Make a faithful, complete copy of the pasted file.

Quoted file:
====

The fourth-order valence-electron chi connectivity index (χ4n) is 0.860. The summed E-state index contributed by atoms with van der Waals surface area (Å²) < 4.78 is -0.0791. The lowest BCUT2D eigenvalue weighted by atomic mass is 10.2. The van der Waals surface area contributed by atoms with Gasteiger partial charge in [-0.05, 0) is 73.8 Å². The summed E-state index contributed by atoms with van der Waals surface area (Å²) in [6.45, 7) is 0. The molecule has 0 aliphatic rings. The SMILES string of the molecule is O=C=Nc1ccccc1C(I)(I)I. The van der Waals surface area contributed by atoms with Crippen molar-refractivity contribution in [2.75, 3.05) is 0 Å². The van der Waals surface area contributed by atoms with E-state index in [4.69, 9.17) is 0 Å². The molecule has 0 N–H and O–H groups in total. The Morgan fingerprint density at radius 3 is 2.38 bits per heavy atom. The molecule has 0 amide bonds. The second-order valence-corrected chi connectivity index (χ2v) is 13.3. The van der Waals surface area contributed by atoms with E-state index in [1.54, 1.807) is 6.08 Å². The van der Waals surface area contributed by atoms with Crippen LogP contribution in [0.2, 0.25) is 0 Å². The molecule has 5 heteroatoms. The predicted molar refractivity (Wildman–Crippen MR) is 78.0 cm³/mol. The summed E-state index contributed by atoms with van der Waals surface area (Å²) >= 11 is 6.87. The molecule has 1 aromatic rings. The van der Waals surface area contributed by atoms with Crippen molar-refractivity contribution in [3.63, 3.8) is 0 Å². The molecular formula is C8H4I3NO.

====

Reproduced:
The fourth-order valence-electron chi connectivity index (χ4n) is 0.860. The summed E-state index contributed by atoms with van der Waals surface area (Å²) < 4.78 is -0.0791. The lowest BCUT2D eigenvalue weighted by atomic mass is 10.2. The van der Waals surface area contributed by atoms with Gasteiger partial charge in [-0.05, 0) is 73.8 Å². The summed E-state index contributed by atoms with van der Waals surface area (Å²) in [6.45, 7) is 0. The molecule has 0 aliphatic rings. The SMILES string of the molecule is O=C=Nc1ccccc1C(I)(I)I. The van der Waals surface area contributed by atoms with Crippen molar-refractivity contribution in [2.75, 3.05) is 0 Å². The van der Waals surface area contributed by atoms with E-state index in [4.69, 9.17) is 0 Å². The molecule has 0 N–H and O–H groups in total. The Morgan fingerprint density at radius 3 is 2.38 bits per heavy atom. The molecule has 0 amide bonds. The second-order valence-corrected chi connectivity index (χ2v) is 13.3. The van der Waals surface area contributed by atoms with E-state index in [1.54, 1.807) is 6.08 Å². The van der Waals surface area contributed by atoms with Crippen LogP contribution in [0.2, 0.25) is 0 Å². The molecule has 5 heteroatoms. The predicted molar refractivity (Wildman–Crippen MR) is 78.0 cm³/mol. The summed E-state index contributed by atoms with van der Waals surface area (Å²) >= 11 is 6.87. The molecule has 1 aromatic rings. The van der Waals surface area contributed by atoms with Crippen molar-refractivity contribution in [3.63, 3.8) is 0 Å². The molecular formula is C8H4I3NO.